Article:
Earth Day: A Quest to Bring the Honda RA107 Earth Dreams F1 Car Back to Life
Retired Formula 1 cars are often relegated to a sedentary life as displays in museums or as pieces on a collectors wall. But one couple decided to change the fate of a Honda Earth Dreams Formula 1 car and turn it into their track day and hill climb vehicle.
Bjorn Arnils and Nadine Geary purchased the retired Earth Dreams RA107 Formula 1 car at Bonhams auction in 2010 for £37,000 ($53,110 USD at todays exchange rates) and set off on a quest to turn it back into a running race car.
The project started off with huge challenges. The engine was removed before sale and the steering system was replaced with racing simulator hardware. The couple dove in, started buying up spare parts as they popped up and made plans for a new engine and custom steering system. However, like most projects, the costs added up, and the car still hasnt raced a circuit since its days in Formula 1.
The RA107-05 car competed in the 2007 Formula 1 season with Rubens Barrichello at the wheel. Instead of an array of sponsor decals, the RA107 carried a distinct Earth-themed livery, along with Honda and Bridgestone logos up front. The livery was part of a campaign by Honda to promote its environmental ethos and collaborate with environmental charities to raise awareness for sustainable technologies.
@rubarrichello @JensonButton @HondaRacingF1 RA107 in the windtunnel. See the vid here: https://t.co/6KWpkQhr2e pic.twitter.com/ZfDokVaMvT
— Fan6s (@HondaRA107) January 7, 2016
The car was not successful in its 2007 campaign, and Barrichello was unable to pick up a single point in the RA107. The chassis was eventually succeeded by the RA108 car, which was just as bad on track. Honda send the RA107-05 to Super Aguri at the end of the 2007 season, where it became Anthony Davidson’s race chassis in 2008. Super Aguri returned the car to Honda at the end of 2008, where it was then covered with a new version of the Earth Dreams livery that matched the RA108 car.
Honda sold its F1 team to Ross Brawn in 2009. The newly formed Brawn team decommissioned the RA107-05 car and sold to one of the teams employees. The engine was removed at that time and a simulator was installed so it could be taken to car shows. The decommissioned car never made its rounds to those shows and ended up at Bonhams auction, where the current owners purchased it.
The initial focus of the project was finding a proper engine to replace the missing F1 unit. Suggestions flew in on the F1Technical forum and one of the posters even suggested embracing the Earth Dreams idea and turning it into an electric car.
The owners ultimately decided on an H1V8 engine from Hartley. The H1V8 is about as close as you can get to a cost-effective Formula engine in the aftermarket, the product of mating two Hayabusa motorcycle engines to create a 2.8-liter V8 good for 400 horsepower at 10,000 rpm. The engine tips the scales at a svelte 200 pounds.
The owners were able to order an engine before Hartley discontinued its H1V8 program. Hartley has assembled the engine and its currently awaiting a dyno test. The original engine used in the RA107 was a stressed member of the chassis, a part of the structure. The Hartley engine cannot be mounted in the same stressed fashion, so the owners are having a custom subframe fabricated for the car.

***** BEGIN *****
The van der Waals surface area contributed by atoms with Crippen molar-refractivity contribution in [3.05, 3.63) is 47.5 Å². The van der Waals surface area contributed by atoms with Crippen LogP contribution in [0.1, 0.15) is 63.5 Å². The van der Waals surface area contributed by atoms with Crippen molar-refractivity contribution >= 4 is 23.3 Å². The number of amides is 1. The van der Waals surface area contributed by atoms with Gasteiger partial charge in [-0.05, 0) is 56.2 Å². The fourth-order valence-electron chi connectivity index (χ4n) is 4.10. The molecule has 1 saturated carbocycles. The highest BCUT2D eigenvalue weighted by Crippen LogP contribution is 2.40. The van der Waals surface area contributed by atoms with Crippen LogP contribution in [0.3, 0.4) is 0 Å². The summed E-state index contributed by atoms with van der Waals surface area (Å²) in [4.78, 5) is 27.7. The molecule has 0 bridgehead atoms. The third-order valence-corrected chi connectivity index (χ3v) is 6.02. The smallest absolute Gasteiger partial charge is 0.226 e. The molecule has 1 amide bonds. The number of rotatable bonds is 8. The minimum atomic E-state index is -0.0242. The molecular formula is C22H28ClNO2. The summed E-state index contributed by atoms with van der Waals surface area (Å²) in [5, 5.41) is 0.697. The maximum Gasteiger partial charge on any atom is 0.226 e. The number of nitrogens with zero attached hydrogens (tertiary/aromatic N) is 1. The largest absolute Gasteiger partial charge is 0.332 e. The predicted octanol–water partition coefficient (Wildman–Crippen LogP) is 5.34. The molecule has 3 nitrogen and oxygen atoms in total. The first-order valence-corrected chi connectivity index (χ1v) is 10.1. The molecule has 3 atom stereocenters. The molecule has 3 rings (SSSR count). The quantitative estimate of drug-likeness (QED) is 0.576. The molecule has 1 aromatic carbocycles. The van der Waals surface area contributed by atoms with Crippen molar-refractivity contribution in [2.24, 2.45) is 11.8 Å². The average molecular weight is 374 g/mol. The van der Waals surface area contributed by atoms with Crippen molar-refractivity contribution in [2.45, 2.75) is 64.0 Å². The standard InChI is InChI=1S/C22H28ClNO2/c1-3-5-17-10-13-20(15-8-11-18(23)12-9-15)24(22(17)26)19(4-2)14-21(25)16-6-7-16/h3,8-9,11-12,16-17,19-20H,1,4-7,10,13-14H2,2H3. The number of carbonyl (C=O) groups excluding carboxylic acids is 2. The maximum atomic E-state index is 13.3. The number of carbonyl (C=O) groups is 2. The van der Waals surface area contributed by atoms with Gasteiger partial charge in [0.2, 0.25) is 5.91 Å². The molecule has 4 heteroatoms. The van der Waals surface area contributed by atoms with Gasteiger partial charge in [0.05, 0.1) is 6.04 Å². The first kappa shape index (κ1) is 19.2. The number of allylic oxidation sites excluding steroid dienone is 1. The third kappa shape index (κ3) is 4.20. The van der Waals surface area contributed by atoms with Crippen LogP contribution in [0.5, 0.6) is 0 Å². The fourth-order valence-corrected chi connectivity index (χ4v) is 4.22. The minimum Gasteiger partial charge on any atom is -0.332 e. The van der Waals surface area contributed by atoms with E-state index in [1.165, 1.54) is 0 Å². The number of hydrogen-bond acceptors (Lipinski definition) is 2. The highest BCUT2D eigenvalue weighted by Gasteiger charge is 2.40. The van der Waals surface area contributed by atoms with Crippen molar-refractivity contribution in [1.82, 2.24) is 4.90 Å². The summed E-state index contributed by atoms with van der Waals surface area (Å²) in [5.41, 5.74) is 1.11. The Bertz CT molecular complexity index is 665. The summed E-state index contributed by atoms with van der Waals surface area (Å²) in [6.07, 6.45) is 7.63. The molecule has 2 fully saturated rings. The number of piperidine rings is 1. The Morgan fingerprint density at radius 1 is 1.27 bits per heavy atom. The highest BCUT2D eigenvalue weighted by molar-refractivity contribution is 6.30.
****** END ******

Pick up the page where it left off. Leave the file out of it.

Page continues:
@HondaRacingF1 RA107 Carbon/Titanium Gearbox. A work of art. Apparantly they cost Honda £105k for the casing alone! pic.twitter.com/z6V0BuvHo7 — Fan6s (@HondaRA107) January 25, 2016
The owners were lucky enough to get the beautiful carbon-fiber/titanium gearbox with the car, and the original plan was to try to use it with the new engine. However, they recently decided to go another route and use a Hewland LFSA semi-automatic unit from a Champ car.
The original gearbox was not able to mount up directly to the Hartley engine. They toyed with the idea of putting new internals into the carbon casing, but there was no guarantee that the casing would hold up for even a single run. The Hewland LFSA is a beefy pneumatic shift unit that can take lots of torque and should do well behind the Hartley engine. The owners say they are planning to keep the gearbox since it was part of the original car, even though they are not planning to use it in the car itself.
The car came equipped with BBS wheels wrapped in specialized Bridgestone Potenza tires, and the owners are planning to continue using the original wheels as tires in the correct size are available from Avon. The brake system on the car consists of AP Racing calipers and carbon discs, and the owners will continue to use the same setup since they can readily find replacement parts.
Bjorn and Nadine will replace the simulator steering system with a custom electric assist unit to make it simpler and cheaper. They originally planned to use GP2 steering hardware since it could be interfaced with their ECM, but plans recently changed as they were able to acquire one of the original RA107 steering wheels and plan to use a Motec interface to make the functions work with their ECM.
The owner purchased a lot of RA108 parts a while back in the hopes that they might be able to use them in their build, but they later found out that they were not compatible. Some of the parts, like this front wing, are now being auctioned off to fund the project. They are big on racing and their garage tells the tale since it also houses a few more race cars including a Dodge Viper that also doubles as the tow rig for the RA107.
Most car projects end up costing a lot more than originally planned and this one is no different. The owners note that the slow pace of the project is mostly related to the high cost involved. I am hopeful that the project will continue and look forward to seeing videos of the running car.